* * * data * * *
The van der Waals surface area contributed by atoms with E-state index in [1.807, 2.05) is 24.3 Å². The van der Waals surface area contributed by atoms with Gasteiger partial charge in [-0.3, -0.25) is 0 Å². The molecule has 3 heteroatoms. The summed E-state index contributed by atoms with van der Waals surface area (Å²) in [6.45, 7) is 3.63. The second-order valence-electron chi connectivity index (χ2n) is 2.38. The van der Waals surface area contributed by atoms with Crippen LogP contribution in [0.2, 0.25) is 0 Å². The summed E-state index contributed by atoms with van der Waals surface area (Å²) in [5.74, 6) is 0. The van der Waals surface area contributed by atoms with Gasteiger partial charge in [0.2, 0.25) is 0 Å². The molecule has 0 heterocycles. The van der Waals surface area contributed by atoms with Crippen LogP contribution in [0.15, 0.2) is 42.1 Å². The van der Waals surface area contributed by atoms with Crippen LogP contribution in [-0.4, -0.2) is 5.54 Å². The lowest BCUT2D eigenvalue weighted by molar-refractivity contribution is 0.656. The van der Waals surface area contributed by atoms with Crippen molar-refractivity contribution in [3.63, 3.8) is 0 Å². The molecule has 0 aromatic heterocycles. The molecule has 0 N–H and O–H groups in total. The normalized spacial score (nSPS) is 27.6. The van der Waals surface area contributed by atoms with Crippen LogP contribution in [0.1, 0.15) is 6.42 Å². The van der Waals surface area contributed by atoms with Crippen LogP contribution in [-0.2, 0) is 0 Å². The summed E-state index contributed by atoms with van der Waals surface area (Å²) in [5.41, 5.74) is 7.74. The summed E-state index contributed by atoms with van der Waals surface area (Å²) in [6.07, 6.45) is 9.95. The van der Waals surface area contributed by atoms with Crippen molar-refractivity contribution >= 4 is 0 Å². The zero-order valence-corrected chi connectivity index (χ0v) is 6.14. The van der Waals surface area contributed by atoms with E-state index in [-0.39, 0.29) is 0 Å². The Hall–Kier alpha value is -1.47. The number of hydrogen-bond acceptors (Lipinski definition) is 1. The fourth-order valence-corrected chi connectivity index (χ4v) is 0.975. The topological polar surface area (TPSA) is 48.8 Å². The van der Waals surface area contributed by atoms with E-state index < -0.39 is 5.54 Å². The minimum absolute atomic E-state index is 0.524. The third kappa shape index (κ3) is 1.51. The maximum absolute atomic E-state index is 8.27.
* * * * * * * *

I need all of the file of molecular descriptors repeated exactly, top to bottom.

The van der Waals surface area contributed by atoms with E-state index in [1.807, 2.05) is 24.3 Å². The van der Waals surface area contributed by atoms with Gasteiger partial charge in [-0.3, -0.25) is 0 Å². The molecule has 3 heteroatoms. The summed E-state index contributed by atoms with van der Waals surface area (Å²) in [6.45, 7) is 3.63. The second-order valence-electron chi connectivity index (χ2n) is 2.38. The van der Waals surface area contributed by atoms with Crippen LogP contribution in [0.2, 0.25) is 0 Å². The summed E-state index contributed by atoms with van der Waals surface area (Å²) in [5.74, 6) is 0. The van der Waals surface area contributed by atoms with Gasteiger partial charge in [0.2, 0.25) is 0 Å². The molecule has 0 heterocycles. The van der Waals surface area contributed by atoms with Crippen LogP contribution in [0.15, 0.2) is 42.1 Å². The van der Waals surface area contributed by atoms with Crippen LogP contribution in [-0.4, -0.2) is 5.54 Å². The lowest BCUT2D eigenvalue weighted by molar-refractivity contribution is 0.656. The van der Waals surface area contributed by atoms with Crippen molar-refractivity contribution in [3.63, 3.8) is 0 Å². The molecule has 0 aromatic heterocycles. The molecule has 0 N–H and O–H groups in total. The normalized spacial score (nSPS) is 27.6. The van der Waals surface area contributed by atoms with Crippen LogP contribution in [0.1, 0.15) is 6.42 Å². The van der Waals surface area contributed by atoms with Crippen LogP contribution in [-0.2, 0) is 0 Å². The summed E-state index contributed by atoms with van der Waals surface area (Å²) in [5.41, 5.74) is 7.74. The summed E-state index contributed by atoms with van der Waals surface area (Å²) in [6.07, 6.45) is 9.95. The van der Waals surface area contributed by atoms with Crippen molar-refractivity contribution >= 4 is 0 Å². The zero-order valence-corrected chi connectivity index (χ0v) is 6.14. The van der Waals surface area contributed by atoms with E-state index in [-0.39, 0.29) is 0 Å². The Hall–Kier alpha value is -1.47. The number of hydrogen-bond acceptors (Lipinski definition) is 1. The fourth-order valence-corrected chi connectivity index (χ4v) is 0.975. The topological polar surface area (TPSA) is 48.8 Å². The van der Waals surface area contributed by atoms with E-state index < -0.39 is 5.54 Å². The minimum absolute atomic E-state index is 0.524. The third kappa shape index (κ3) is 1.51. The maximum absolute atomic E-state index is 8.27.